Tag Archives: Healy Guitars

Raymond’s Fall 2011 Tour Journal

While I don’t get out on the road nearly as often as I’d like, it seems that for the last few years, I’ve been able to tour with some regularity… and though I normally relish these trips as an opportunity to be alone with my thoughts and tunes on the sometimes long drives between gigs, my last three outings have been cooperative tours with other musicians, which is really the more interesting way to go. This time out, I had the good fortune to spend a week with Chuck Johnson, in my opinion one of the coolest players recording today.  Chuck had secured a small arts grant and was hitting the road to promote A Struggle, Not A Thought, his debut solo LP on the Strange Attractors Audio House label.  I’ve been following Chuck’s music ever since his appearance last year on the amazing Beyond Berkeley Guitar compilation, and was really excited to spend some quality time with the man, exploring each others perspectives on our tool of choice, the steel-strung acoustic guitar.  Throw in our mutual friend Trevor Healy, not only a talented luthier but a fantastic fingerpicker in his own right, and we had ourselves a week-long guitar bro-down of epic proportions!  Having interviewed both men for the release of BBG, I knew that they would be thoughtful and intelligent travelling partners, and alas the short time we spent playing shows together passed far too quickly.

For me, this particular trip started with a whimper: having played a house party the night before and getting to bed in the 3am area, I was not able to rise in time to catch my 7am Megabus from Pittsburgh to New York City, where I was supposed to meet up with Chuck and Trevor to start my leg of the tour.  I wasn’t actually on the bill in NYC, but was planning to concentrate on getting photos and videos for this here blog, and I was looking forward to visiting the Zebulon venue for the first time.   As it was, it gave me an extra day to pack properly and to practice, which was welcome… but it also meant that I’d have to figure out how I planned to get from Pittsburgh to Cambridge the next day for our gig at Zuzu.  I decided to rent the tiniest car that Budget offered (and my budget afforded), which turned out to be a Chevy Aveo.  Tiny it was, for my dreadnought case didn’t even fit in the trunk!  It mattered little, though, since I’d be leaving the car in Boston and travelling in Chuck’s rental the rest of the trip.  I spent that grey, rainy Monday traversing Pennsylvania, New Jersey, New York, and finally gunning it across the Mass Pike to get to the gig with a little time to spare. Continue reading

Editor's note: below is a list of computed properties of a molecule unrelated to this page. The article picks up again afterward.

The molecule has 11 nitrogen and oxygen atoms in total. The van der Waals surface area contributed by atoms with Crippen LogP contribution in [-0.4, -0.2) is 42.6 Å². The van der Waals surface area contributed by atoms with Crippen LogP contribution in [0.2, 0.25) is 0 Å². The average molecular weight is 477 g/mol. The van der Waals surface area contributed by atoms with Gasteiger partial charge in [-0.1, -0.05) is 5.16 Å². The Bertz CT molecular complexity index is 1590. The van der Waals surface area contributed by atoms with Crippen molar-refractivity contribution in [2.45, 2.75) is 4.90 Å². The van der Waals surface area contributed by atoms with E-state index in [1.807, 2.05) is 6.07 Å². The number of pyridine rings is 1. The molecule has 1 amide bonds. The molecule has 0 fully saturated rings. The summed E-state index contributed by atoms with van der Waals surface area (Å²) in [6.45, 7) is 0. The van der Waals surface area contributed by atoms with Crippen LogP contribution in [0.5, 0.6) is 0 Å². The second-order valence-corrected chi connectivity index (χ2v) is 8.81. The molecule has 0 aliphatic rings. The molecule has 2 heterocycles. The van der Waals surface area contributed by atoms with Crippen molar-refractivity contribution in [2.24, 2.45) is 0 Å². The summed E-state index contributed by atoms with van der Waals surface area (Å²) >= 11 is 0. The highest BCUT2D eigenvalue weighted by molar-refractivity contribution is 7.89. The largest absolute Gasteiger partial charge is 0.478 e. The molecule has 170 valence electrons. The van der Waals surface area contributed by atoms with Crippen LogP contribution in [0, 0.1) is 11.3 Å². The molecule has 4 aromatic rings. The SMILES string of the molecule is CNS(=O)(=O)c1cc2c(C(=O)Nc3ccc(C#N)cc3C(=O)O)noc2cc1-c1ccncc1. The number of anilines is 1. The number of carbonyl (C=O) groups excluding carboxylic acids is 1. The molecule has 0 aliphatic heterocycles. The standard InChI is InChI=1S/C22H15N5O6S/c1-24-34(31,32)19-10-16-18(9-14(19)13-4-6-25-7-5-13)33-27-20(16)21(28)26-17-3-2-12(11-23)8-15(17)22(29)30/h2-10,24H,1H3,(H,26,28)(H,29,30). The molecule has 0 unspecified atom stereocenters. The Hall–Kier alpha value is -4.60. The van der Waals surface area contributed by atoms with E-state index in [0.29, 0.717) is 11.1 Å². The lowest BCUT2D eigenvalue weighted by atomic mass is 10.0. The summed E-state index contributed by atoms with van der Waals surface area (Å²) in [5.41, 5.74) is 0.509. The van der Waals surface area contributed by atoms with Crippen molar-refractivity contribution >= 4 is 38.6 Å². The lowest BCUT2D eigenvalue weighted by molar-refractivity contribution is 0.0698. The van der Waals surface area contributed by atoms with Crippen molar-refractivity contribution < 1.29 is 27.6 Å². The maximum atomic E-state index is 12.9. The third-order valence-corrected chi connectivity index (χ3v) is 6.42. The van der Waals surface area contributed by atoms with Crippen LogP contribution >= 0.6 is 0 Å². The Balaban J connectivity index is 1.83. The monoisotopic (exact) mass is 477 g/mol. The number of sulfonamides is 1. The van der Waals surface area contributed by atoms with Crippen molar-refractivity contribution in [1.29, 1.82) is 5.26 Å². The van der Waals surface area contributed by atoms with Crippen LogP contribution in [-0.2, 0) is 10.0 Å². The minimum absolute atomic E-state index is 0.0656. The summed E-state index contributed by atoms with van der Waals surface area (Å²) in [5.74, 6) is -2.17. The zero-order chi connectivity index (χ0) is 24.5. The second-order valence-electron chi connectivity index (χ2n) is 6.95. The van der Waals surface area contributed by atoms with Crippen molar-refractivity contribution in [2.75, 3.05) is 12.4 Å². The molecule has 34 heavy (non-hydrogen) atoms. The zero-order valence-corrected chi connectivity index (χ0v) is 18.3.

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“Beyond Berkeley Guitar” Interview : Trevor Healy

by Raymond Morin

Trevor Healy is a guitarist, repairman and luthier based in the San Francisco Bay area. In addition to playing in the group Meridians, Trevor composes for solo acoustic guitar, and was tapped by Sean Smith for the new Beyond Berkeley Guitar collection, out now on Tompkins Square. We recently talked to Trevor about his appearance on the comp, as well as his approach to building and playing the guitar.

W&W: Please describe the guitar you play on your track, how long you’ve owned it, where you got it.

The guitar is a Stella 12-string, made by Harmony sometime in the 1960’s. I got it on EBay about 6 years ago after becoming interested in Leadbelly’s 12-string playing. When the box arrived, I realized that the guitar had not been taken out of its case since the 60’s, but needed a ton of work to make it a playable instrument. Like many Harmony guitars, its body is made of plywood and the neck is poplar, which some consider low-grade materials. It’s light weight and darker tone spoke to me though, and I thought it had some real potential to become a decent instrument. So, I re-set the neck for proper bridge and action height, made a new bridge and saddle, radiused the previously flat fingerboard and re-fretted it. Acoustically it is pretty quiet and has an almost lute-like tone. I have come to love this quality. I then put in an under-saddle piezo pickup to amplify the sound in live situations. When I first plugged in the guitar, I was blown away by its tone. I have played it almost exclusively since then. Continue reading